James Joyce was not the only notorious writer to come knocking on the door of Inky Stephensen's publishing office at the Mandrake Press. Aleister Crowley — the 'wickedest man in the world'— turned up one afternoon followed by an acolyte carrying a stack of unpublished typescripts.
Crowley greeted Stephensen with his piercing stare and the sacred injunction 'Do what thou wilt shall be the whole of the law!'
Crowley's magical formulations combined Jewish, Egyptian, and other occult mythology with eastern techniques of yoga and meditation. Sex acts however were his main medium for mystical experience, and he always signed his name with an exaggerated phallic A. In his mid-fifties, Crowley was thick-set, with head shaven smooth as an egg, some said so that it resembled an enormous penis. This was appropriate, for he was Satan incarnate to the reading public of the Sunday newspapers.
He was also an arrogant rogue and an adventurer who'd used part of his family inheritance to purchase Boleskine Manor by the shore of Loch Ness. By the 1920s his money had almost run out and he was living on his wits and on the largesse of his followers. He'd sold so few copies of his privately printed books that he considered faking his own suicide to promote his volumes of unsaleable poetry.
The first contract Stephensen signed with Crowley, in the summer of 1929, was for a volume of short stories for the Mandrake Booklets series. A few weeks later further contracts were signed for four more Crowley titles, including a novel and his multi-volume Confessions. It was this boastful autobiography that would before long sink the Mandrake Press.
Another of Stephensen's authors, D.H. Lawrence, recommended the Mandrake to other writers, while warning novelist Rhys Davies that its future was uncertain. 'If you catch them on the rise of the wave, the Mandrake ought to serve your purpose very well', he wrote to Davies. 'But I don't think they'll have a long run. Stephensen is another sort of mushroom — he grows too fast.'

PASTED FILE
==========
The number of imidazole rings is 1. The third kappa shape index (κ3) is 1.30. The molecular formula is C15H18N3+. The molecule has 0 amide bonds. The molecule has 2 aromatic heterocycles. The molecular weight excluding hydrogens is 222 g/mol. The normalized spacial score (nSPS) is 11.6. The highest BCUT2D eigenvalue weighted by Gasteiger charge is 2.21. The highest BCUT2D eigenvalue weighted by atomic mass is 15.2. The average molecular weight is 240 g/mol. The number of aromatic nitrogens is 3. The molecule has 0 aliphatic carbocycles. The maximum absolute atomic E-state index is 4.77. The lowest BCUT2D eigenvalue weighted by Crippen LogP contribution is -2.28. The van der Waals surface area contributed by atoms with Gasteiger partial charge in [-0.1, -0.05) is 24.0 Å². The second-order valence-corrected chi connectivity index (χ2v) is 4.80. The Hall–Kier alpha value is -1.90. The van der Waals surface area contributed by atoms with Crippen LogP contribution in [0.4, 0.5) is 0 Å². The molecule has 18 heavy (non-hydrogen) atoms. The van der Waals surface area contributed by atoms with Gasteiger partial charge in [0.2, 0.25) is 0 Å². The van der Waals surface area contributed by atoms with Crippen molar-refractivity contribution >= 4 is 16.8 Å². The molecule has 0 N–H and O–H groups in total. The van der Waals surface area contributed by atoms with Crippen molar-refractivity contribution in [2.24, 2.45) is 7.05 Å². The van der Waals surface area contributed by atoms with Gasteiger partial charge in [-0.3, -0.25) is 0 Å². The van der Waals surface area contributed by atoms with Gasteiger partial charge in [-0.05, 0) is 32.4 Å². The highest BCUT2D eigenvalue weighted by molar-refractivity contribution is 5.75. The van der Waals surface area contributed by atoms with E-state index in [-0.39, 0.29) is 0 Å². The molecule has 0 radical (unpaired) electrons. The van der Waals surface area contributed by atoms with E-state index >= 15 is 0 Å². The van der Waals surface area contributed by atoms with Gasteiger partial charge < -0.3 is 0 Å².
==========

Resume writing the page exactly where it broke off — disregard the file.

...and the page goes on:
That summer, with little in the way of staff, Stephensen saw through the press a dozen new titles. He even installed and fed Liam O'Flaherty, so the Irishman could write a novel that Stephensen had commissioned. When The Return of the Brute was published, it was described by The Times Literary Supplement as the most savage war novel to appear in either England or Germany.
Alcohol, books, and revolutionary politics were the basis of Stephensen and O'Flaherty's friendship. A war veteran who'd suffered shell shock on the Western Front, O'Flaherty prided himself on his wild Celtic ancestry. After the war he'd joined the Industrial Workers of the World in North America, before returning to Ireland to support the republican forces.
Though now a publisher of expensive books for wealthy collectors, Inky Stephensen was still regarded by his friends as a volatile communist. 'He stirred a pub to life,' remembered Philip Lindsay. 'Tall, fair, handsome, noisy, generous, but a trifle deaf, Inky was, in manner and appearance, the typical Queenslander, a turbulent, merry fellow, whom no one could dislike.'